Charlie Shrem, a renowned cryptocurrency entrepreneur seemingly agrees with Antonopoulos, as on social media he revealed he sees “FacebookCoin” as an attempt by the traditional financial system and big tech to “lure people away from Bitcoin.”

Facebook's Cryptocurrency Will Threaten Banks, Not Bitcoin

Per Antonopoulos, Facebook’s Libra will have the “worst characteristics of surveillance capitalism, combined with all of the inconveniences, seizures, freezing, and bureaucracy, of traditional payment systems.” With banks and payments systems like Visa, MasterCard, and PayPal, he said, it competes with “very effectively.”

Facebook’s crypto is, in fact, challenge these as it’s “better at manipulating the dopamine receptors of its users and surveilling them to determine what preferences they have.” He stated:

They're going to threaten the banks with that. They're going to threaten the banks because they start with 2 billion users, but they won’t threaten cryptocurrency, because the applications are completely different.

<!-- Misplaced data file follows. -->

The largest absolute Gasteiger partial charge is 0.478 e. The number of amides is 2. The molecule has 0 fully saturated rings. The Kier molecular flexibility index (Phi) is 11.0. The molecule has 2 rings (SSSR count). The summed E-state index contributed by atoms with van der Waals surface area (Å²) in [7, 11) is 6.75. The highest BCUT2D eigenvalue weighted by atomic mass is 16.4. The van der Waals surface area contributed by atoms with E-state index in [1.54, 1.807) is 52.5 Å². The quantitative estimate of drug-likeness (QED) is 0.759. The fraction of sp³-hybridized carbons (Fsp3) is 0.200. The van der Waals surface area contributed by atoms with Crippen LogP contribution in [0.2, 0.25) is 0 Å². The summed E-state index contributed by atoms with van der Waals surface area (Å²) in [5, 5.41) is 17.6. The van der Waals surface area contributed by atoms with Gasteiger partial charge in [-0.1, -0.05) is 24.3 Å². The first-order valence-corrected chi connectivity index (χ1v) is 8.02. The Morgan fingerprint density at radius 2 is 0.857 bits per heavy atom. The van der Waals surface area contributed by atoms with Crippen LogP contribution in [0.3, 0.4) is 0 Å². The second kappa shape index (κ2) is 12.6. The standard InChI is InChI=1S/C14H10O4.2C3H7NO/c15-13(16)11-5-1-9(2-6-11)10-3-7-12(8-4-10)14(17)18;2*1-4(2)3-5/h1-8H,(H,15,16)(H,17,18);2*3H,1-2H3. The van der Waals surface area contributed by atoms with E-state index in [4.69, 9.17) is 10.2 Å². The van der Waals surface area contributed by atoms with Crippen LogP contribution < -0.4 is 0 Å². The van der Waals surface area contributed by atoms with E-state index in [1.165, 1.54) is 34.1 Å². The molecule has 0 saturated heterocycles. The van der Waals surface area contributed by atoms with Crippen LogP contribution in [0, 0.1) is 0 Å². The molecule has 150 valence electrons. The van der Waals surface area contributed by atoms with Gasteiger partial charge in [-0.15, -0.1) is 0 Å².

Personal freedom, the author concluded, isn’t going to be given to users by Facebook. The company won’t also provide them with access to the financial system, as it’s a system made for those who are already included in it.

Bitcoin and other cryptocurrencies, on the other hand, are going to help bank the unbanked and give people financial privacy. The flagship cryptocurrency lets users transact without fearing governments may freeze their bank accounts, and without fearing their transaction may be censored.